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Postings 166 to 170

Log #170. Coldplay in Madrid

Sunday night at the Palacio de Deportes in central Madrid Chris Martin and the gang came to play. The previous night (Saturday) the band had also played in Barcelona.

Both concerts were in aid of Oxfam and to publicise its campaign "Comercio con Justicia" (Fair Trade). Several lucky volunteers for this organisation got given free tickets.

Before the Madrid leg the band did a TV interview and Chris Martin was cheekily asked which city he preferred. He told the interviewer that this was a forbidden question. "There are two prohibited questions in this interview, yeah? You don't ask about our relationships and you don't ask about the Barcelona versus Madrid thing." lol.

The majority of the concert was taken up with tracks from the Viva la Vida album but of course they bunged in a few of the classics from previous albums as well. It wasn't the full-on concert and lightshow spectacular but it was as professional as always and everyone had a good sing-a-long and got sent home happy.

Log #169. Nightlife is Terrace Life

It's August, Madrid is melting and those still left in this half-emptied city have to develop strategies to cope - and continue having fun. Siestas are in, so is shopping in big department stores with decent air-conditioning, and of course the ever popular 'drinking-heavily-late-into-the-night' option.

In this month, the usual nightlife location patterns alter slightly. When some nights can reach 35 C. degrees, those bars, clubs and restaurants that offer open-air terraces become extra sought-after. Those situated in areas with prevailing breezes, advanced-cooling fans or simply very, very high (like on the top of towers) are super sought-after. So, with this in mind I want quickly run through my 3 favourite terraces (or terrazas in the local idiom) for escaping the heat.

Real Café Bernabeu | Set high-up in the eaves of the Estadio Santiago Bernabeu, the home of our heroes Real Madrid, you don’t really notice the super-plush surroundings at first 'cos your eye keeps being drawn either to the interior of the stadium or the huge TV screen showing Real’s best moments. This place is popular with the posh and bourgeois. Girls, you will need to be casual but chic - Boys, put on your best shirt. Some nights they will have a live band, there’s a mini-casino, and the DJs play classic Ibiza-style house. Free entry (before 1.00am), expensive, but you're paying for the brand aren't you? So never mind the quality, feel the width.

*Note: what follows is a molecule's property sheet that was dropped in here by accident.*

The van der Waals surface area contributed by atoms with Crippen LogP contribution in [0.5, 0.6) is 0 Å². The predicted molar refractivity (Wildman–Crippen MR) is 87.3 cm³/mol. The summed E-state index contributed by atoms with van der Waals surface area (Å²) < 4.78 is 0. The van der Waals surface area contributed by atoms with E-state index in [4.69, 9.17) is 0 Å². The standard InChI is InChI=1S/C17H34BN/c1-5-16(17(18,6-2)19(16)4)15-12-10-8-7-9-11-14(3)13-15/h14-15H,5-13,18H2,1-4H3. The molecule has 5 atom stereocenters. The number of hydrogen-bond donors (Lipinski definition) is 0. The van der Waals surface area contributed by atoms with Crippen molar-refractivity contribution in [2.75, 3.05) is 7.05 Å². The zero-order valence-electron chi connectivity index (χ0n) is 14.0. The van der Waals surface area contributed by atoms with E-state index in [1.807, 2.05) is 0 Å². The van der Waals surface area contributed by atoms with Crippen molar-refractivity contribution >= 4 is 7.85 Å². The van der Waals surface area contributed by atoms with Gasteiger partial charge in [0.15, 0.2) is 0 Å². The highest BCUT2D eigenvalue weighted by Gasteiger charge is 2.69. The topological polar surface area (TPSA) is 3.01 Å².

The Irish Corner | In the north-eastern part of the city, opposite where the metro station Ciudad Lineal opens on to, you will find this very large pub which has 2 terraces. It’s not a ’spectacular’ place, like some terraces you can find in the city. There are no commanding views, no special cocktails. But it does benefit from being located in a large open space with few buildings and so it catches all the cooling breezes that pass through. It's also usually less crowded than some other spots. Service is at table and food is available until 0100hrs. No music outside and it closes at 02.00hrs weekdays (later at weekends).

Parque de Atenas | Probably Madrid-Uno’s most favourite terrace, it’s situated down below the Royal Palace at the bottom of the Campo del Moro. There’s so much I like about this spot: groovy music, but not too loud to interrupt conversation - the way the bar is set out with a mix of stools, large tables and benches, or the option to just sit on the grass - the just right breeze that comes down the hill behind you. This place also benefits from being close to La Riviera, one of Madrid's prime spots for live concerts which has it's own tropical garden terrace that can hold over 1,000 people.

OK, there you go, 3 top places (IMHO) to go to on a hot night in central Spain.

Log #168. More Madrid Graffiti

Graffiti in Pacifico barrio, Madrid.

This picture was taken down in the Pacifico part of town, where there are some apartments that can legitimately be called ‘real hidden treasures’ - private, secluded, modern, lots of greenery. I like graffiti too.

Log #167. Immigrants

The latest official population statistics for Madrid have been released. They show some interesting immigration patterns throughout the city.

The largest group of foreigners in the city is the Romanian one. Officially, there are now 195,000 of them, and they are concentrated in three eastern districts (Barajas, Vicalvaro and Villa de Vallecas). But remember this is the ‘official’ figure, so only counts the registered ones. There are at least a couple of thousand living rough in the outskirts (including an enterprising bunch who have taken over the waste land by the 4 Torres building development and turned it into an encampment), and many more bunking on beds or operating in the black economy.

Next most numerous, and far more widely spread, are the Ecuadorians, who number 145,000. They are the largest immigrant group in 16 of Madrid’s 21 districts. Third up are the Bolivians, who are the largest immigrant group in the central district of Usera. Compare this tidal wave of human-kind to the trickle of an estimated 2,000 Brits and 3,000 Irish. It seems us Anglo-saxons and celts prefer to huddle on the costas, closer to the cheaper beer.

Immigrants account for 14.1% of the total population of Madrid, 3% higher than three years ago and 4% more than the national average of 9.9%.

Log #166. Photo Exhibition in Retiro

Photo exhibition on one of the main avenues through Retiro Park, central Madrid.

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